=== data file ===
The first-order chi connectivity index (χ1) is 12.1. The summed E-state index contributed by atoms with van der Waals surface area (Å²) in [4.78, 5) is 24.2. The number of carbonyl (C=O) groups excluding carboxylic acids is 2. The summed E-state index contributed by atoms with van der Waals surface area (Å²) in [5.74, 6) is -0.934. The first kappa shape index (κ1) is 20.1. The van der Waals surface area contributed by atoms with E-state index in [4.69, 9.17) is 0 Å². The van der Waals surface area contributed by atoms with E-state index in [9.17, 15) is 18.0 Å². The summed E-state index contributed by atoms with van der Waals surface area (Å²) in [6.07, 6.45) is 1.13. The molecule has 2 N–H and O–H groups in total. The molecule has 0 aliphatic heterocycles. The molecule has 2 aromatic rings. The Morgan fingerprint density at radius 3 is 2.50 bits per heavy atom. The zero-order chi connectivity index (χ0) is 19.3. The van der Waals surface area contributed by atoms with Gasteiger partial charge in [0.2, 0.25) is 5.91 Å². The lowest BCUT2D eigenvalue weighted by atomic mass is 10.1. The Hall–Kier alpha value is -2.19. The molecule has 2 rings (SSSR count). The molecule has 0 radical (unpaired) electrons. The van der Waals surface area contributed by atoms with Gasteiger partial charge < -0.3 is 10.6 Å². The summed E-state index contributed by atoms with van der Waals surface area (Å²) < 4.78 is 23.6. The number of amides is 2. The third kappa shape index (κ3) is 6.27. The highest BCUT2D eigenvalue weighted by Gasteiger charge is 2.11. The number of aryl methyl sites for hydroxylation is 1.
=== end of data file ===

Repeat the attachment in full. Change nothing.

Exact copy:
The first-order chi connectivity index (χ1) is 12.1. The summed E-state index contributed by atoms with van der Waals surface area (Å²) in [4.78, 5) is 24.2. The number of carbonyl (C=O) groups excluding carboxylic acids is 2. The summed E-state index contributed by atoms with van der Waals surface area (Å²) in [5.74, 6) is -0.934. The first kappa shape index (κ1) is 20.1. The van der Waals surface area contributed by atoms with E-state index in [4.69, 9.17) is 0 Å². The van der Waals surface area contributed by atoms with E-state index in [9.17, 15) is 18.0 Å². The summed E-state index contributed by atoms with van der Waals surface area (Å²) in [6.07, 6.45) is 1.13. The molecule has 2 N–H and O–H groups in total. The molecule has 0 aliphatic heterocycles. The molecule has 2 aromatic rings. The Morgan fingerprint density at radius 3 is 2.50 bits per heavy atom. The zero-order chi connectivity index (χ0) is 19.3. The van der Waals surface area contributed by atoms with Gasteiger partial charge in [0.2, 0.25) is 5.91 Å². The lowest BCUT2D eigenvalue weighted by atomic mass is 10.1. The Hall–Kier alpha value is -2.19. The molecule has 2 rings (SSSR count). The molecule has 0 radical (unpaired) electrons. The van der Waals surface area contributed by atoms with Gasteiger partial charge < -0.3 is 10.6 Å². The summed E-state index contributed by atoms with van der Waals surface area (Å²) < 4.78 is 23.6. The number of amides is 2. The third kappa shape index (κ3) is 6.27. The highest BCUT2D eigenvalue weighted by Gasteiger charge is 2.11. The number of aryl methyl sites for hydroxylation is 1.